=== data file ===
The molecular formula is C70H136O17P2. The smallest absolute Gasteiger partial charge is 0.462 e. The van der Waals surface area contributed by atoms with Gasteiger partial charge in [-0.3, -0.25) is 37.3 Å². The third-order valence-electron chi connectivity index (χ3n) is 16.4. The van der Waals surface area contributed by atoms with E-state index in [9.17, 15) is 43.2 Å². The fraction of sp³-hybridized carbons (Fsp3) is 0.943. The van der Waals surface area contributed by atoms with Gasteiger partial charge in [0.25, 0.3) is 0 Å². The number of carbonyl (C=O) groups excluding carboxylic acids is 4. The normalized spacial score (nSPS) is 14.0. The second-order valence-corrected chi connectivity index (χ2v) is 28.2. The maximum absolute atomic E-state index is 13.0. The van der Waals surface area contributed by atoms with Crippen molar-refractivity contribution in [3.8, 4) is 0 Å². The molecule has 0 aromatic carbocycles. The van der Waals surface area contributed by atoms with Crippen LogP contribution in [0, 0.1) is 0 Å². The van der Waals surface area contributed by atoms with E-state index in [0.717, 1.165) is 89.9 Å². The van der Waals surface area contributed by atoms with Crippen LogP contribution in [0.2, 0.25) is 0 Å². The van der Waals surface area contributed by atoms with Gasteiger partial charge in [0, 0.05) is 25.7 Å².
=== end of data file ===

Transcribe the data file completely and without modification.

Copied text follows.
The molecular formula is C70H136O17P2. The smallest absolute Gasteiger partial charge is 0.462 e. The van der Waals surface area contributed by atoms with Gasteiger partial charge in [-0.3, -0.25) is 37.3 Å². The third-order valence-electron chi connectivity index (χ3n) is 16.4. The van der Waals surface area contributed by atoms with E-state index in [9.17, 15) is 43.2 Å². The fraction of sp³-hybridized carbons (Fsp3) is 0.943. The van der Waals surface area contributed by atoms with Gasteiger partial charge in [0.25, 0.3) is 0 Å². The number of carbonyl (C=O) groups excluding carboxylic acids is 4. The normalized spacial score (nSPS) is 14.0. The second-order valence-corrected chi connectivity index (χ2v) is 28.2. The maximum absolute atomic E-state index is 13.0. The van der Waals surface area contributed by atoms with Crippen molar-refractivity contribution in [3.8, 4) is 0 Å². The molecule has 0 aromatic carbocycles. The van der Waals surface area contributed by atoms with Crippen LogP contribution in [0, 0.1) is 0 Å². The van der Waals surface area contributed by atoms with E-state index in [0.717, 1.165) is 89.9 Å². The van der Waals surface area contributed by atoms with Crippen LogP contribution in [0.2, 0.25) is 0 Å². The van der Waals surface area contributed by atoms with Gasteiger partial charge in [0, 0.05) is 25.7 Å².